With a multidisciplinary approach that includes early diagnosis, monitoring, patient education, and advancements in contact lenses and surgeries, professionals can offer better visual outcomes and significantly improve the quality of life for patients affected by ectatic corneal diseases.

Prompt diagnosis and regular monitoring are essential for successful outcomes with corneal crosslinking in halting the progression of keratoconus. Additionally, educating patients about the significance of avoiding eye rubbing is crucial for preventing and managing the disease effectively.

If the KC management protocol follows the steps of an early diagnosis, halting disease progression, and optimizing visual quality, then a collaborative care model ­fits beautifully. We see this collaborative care model as a win-win-win. It is a win for optometrists because they can concentrate on being excellent diagnosticians and rehabilitating the ectatic eye with spectacle and contact lens devices. It is a win for surgically oriented practices, as they can see more patients that need specialized care. Most importantly, the patient wins because collaborative care with excellent communication and an interventional mindset in KC aims to preserve visual quality and, in many cases, improve acuity, and in turn, quality of life.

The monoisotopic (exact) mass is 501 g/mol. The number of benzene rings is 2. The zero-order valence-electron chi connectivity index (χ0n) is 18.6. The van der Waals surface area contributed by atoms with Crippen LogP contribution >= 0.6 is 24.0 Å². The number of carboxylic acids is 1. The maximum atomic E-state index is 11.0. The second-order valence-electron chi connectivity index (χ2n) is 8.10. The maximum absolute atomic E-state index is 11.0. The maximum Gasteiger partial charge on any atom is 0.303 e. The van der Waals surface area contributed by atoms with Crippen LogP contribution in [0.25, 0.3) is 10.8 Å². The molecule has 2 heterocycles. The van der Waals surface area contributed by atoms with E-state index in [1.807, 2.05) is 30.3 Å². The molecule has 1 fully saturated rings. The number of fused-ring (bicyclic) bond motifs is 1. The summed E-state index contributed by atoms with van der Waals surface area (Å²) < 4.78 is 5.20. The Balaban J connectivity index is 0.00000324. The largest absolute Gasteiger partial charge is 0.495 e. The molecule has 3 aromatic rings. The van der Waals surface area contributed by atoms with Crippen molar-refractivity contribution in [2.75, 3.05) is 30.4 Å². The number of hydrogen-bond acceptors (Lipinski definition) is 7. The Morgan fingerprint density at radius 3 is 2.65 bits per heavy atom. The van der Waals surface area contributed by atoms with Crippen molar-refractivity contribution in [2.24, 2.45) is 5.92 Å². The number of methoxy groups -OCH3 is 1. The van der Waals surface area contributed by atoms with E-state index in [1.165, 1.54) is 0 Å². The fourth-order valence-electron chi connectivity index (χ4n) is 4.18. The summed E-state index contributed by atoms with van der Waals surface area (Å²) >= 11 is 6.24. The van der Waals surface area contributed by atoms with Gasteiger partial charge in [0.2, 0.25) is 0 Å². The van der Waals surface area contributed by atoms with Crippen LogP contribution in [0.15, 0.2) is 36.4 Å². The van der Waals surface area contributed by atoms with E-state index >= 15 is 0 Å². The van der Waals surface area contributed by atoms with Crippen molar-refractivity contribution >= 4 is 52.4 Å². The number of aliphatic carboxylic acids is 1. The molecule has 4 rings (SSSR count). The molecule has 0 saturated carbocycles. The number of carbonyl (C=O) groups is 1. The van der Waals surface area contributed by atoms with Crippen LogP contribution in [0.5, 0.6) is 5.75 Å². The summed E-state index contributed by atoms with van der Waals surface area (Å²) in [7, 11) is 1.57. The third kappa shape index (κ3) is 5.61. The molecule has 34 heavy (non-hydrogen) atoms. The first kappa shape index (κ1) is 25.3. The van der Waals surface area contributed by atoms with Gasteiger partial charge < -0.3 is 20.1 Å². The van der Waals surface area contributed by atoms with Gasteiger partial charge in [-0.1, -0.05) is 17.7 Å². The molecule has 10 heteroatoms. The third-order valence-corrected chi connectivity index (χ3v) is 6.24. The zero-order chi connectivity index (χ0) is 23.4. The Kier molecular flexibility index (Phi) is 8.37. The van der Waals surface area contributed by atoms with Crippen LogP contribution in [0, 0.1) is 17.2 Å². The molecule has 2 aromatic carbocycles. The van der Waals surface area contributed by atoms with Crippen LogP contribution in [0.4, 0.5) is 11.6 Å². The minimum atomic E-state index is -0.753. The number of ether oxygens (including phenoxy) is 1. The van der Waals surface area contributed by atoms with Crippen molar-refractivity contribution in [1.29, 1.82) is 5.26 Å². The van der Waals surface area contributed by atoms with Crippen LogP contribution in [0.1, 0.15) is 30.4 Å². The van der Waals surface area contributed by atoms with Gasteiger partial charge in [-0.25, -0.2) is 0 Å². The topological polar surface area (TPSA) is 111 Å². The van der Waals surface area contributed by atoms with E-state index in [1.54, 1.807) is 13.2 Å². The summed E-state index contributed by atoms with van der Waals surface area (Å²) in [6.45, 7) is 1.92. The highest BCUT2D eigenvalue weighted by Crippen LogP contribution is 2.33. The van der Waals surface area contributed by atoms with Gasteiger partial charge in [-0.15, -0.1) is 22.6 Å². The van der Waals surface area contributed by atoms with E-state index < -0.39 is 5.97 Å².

Test. Treat. Track. 

In Summary

A number of options exist for managing the various stages of keratoconus. At diagnosis - or at first sign of progression - young patients should be referred for an evaluation for CXL. Patients who previously worse lenses will most likely require post-procedure refitting after CXL. The severity of the condition may dictate the type of lens used: soft, specialty soft, hybrid, piggyback, RGP, or ScCL. When the patient can no longer tolerate lenses and tissue-sparing surgery options are not possible or there is significant corneal scarring, a corneal transplant then becomes an option (corneas being the most frequently transplanted organ), be it DALK or PK. Even after partial or total transplantation, patients can continue to be co-managed and may still require contact lenses.

All content is subject to change from first appearing and is intended as an informational series and should not be used as a substitute for medical advice.